What is Arimidex or Anastrozole?
Triazole Aromatase Inhibitor. Salient features: for treatment of advanced breast cancer, postmenopausal women, tamoxifen-resistant, as good as tamoxifen in monotherapy (but not better)
What are Selective Estrogen Receptor Modulators (SERMs)?
Compounds that affect nuclear receptor function only/differently in select tissues (can act as agonists in one tissue, and antagonists in other tissues)
What are some examples of SERMs?
Tamoxifen is antagonist in breast (good), but weak agonist in uterine tissue (bad), potential potentiator of uterine cancers. Raloxifene is antagonist in breast, but very little to no activity in uterine tissue (good)
How does the activation of steroid receptors occur?
"Inactive" steroid receptor undergoes priming activation by the molecular chaperone Hsp70 with assistance of Hsp40. Primed SR is "handed off" to Hsp90 for final folding, using the chaperone Hop as an intermediary. Hsp90 undergoes stage one conformational change to go from the relaxed state to the partially "tensed state". The co-chaperone Hop is released from the complex to be replaced by other co-chaperones (such as Cyp40, P23).... blah blah blah blah
What is Estrogen Receptor alpha?
Primary form in female sex-specific tissue
What is Estrogen Receptor beta?
Primary form in endothelial cells, bone, male tissue. Both alpha and beta receptors have similar affinities for estradiol
What are the important component domains of estrogen receptors?
Transcription activation domains (AF). DNA binding domain. Ligand (steroid) binding domain (LBD)
What is the functional basis of steroid receptors?
Binding of the ligand induces a conformational change. Steroid receptors function in the nucleus, to activate the transcription of target genes. DNA binding domain binds to specific segments of DNA, called steroid receptor elements. Activation fucntion domain (AF) recruits transcription machinery (RNA polymerase) to increase transcription. AF domains also recruit accessory proteins (called co-activators and co-repressors) that further modulate transcription (co-activators are required to achieve high level gene activation)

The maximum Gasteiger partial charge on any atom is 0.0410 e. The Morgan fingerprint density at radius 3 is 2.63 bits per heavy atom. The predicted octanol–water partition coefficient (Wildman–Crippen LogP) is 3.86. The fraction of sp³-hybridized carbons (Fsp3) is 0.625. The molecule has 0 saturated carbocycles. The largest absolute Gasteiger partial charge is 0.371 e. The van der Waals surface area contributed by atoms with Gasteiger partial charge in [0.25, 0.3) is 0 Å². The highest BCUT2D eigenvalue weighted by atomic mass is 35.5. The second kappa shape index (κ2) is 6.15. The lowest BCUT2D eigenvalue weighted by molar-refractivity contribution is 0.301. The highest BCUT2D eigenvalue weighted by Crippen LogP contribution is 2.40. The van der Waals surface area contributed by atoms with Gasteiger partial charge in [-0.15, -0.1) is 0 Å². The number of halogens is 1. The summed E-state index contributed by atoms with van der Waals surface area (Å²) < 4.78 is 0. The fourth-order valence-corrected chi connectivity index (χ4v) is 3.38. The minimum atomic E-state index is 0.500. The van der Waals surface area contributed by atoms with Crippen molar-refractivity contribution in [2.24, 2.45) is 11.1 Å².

What happens when H12 is displaced?
Moves into the space where the co-activator GRIP would normally be found. This prevents GRIP from binding, antagonizing ability to activate transcription
How is there selective binding to Estrogen Receptors?
There are ER-a and ER-B forms. Small differences in the shape of the E2 binding pocket may allow development of isoform-specific agonists and antagonists
How are SERMS based on selective recruitment of Estrogen Receptor co-activators and co-repressors?
The LBD interacts with several different co-activator and co-repressor proteins. The functional importance of each co-activator interaction may be different in different tissues, based on differences in co-activator/repressor expression. Each SERM may induce a different receptor conformation upon binding, promoting the selective and differential recruitment of co-activators and co-repressors